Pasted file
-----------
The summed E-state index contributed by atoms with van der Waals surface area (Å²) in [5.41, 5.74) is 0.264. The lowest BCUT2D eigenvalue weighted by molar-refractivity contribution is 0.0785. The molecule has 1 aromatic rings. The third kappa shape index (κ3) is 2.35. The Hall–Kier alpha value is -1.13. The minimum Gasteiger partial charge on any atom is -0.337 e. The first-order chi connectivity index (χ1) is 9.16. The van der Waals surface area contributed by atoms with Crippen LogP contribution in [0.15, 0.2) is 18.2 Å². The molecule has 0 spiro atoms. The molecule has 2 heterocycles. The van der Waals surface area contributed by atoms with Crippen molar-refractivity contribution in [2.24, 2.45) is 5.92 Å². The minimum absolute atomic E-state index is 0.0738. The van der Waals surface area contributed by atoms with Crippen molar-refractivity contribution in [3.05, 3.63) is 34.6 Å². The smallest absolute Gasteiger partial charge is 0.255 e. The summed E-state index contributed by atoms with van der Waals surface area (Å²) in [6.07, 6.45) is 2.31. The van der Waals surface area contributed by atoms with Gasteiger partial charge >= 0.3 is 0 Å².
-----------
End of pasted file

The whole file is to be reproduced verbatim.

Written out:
The summed E-state index contributed by atoms with van der Waals surface area (Å²) in [5.41, 5.74) is 0.264. The lowest BCUT2D eigenvalue weighted by molar-refractivity contribution is 0.0785. The molecule has 1 aromatic rings. The third kappa shape index (κ3) is 2.35. The Hall–Kier alpha value is -1.13. The minimum Gasteiger partial charge on any atom is -0.337 e. The first-order chi connectivity index (χ1) is 9.16. The van der Waals surface area contributed by atoms with Crippen LogP contribution in [0.15, 0.2) is 18.2 Å². The molecule has 0 spiro atoms. The molecule has 2 heterocycles. The van der Waals surface area contributed by atoms with Crippen molar-refractivity contribution in [2.24, 2.45) is 5.92 Å². The minimum absolute atomic E-state index is 0.0738. The van der Waals surface area contributed by atoms with Crippen molar-refractivity contribution in [3.05, 3.63) is 34.6 Å². The smallest absolute Gasteiger partial charge is 0.255 e. The summed E-state index contributed by atoms with van der Waals surface area (Å²) in [6.07, 6.45) is 2.31. The van der Waals surface area contributed by atoms with Gasteiger partial charge >= 0.3 is 0 Å².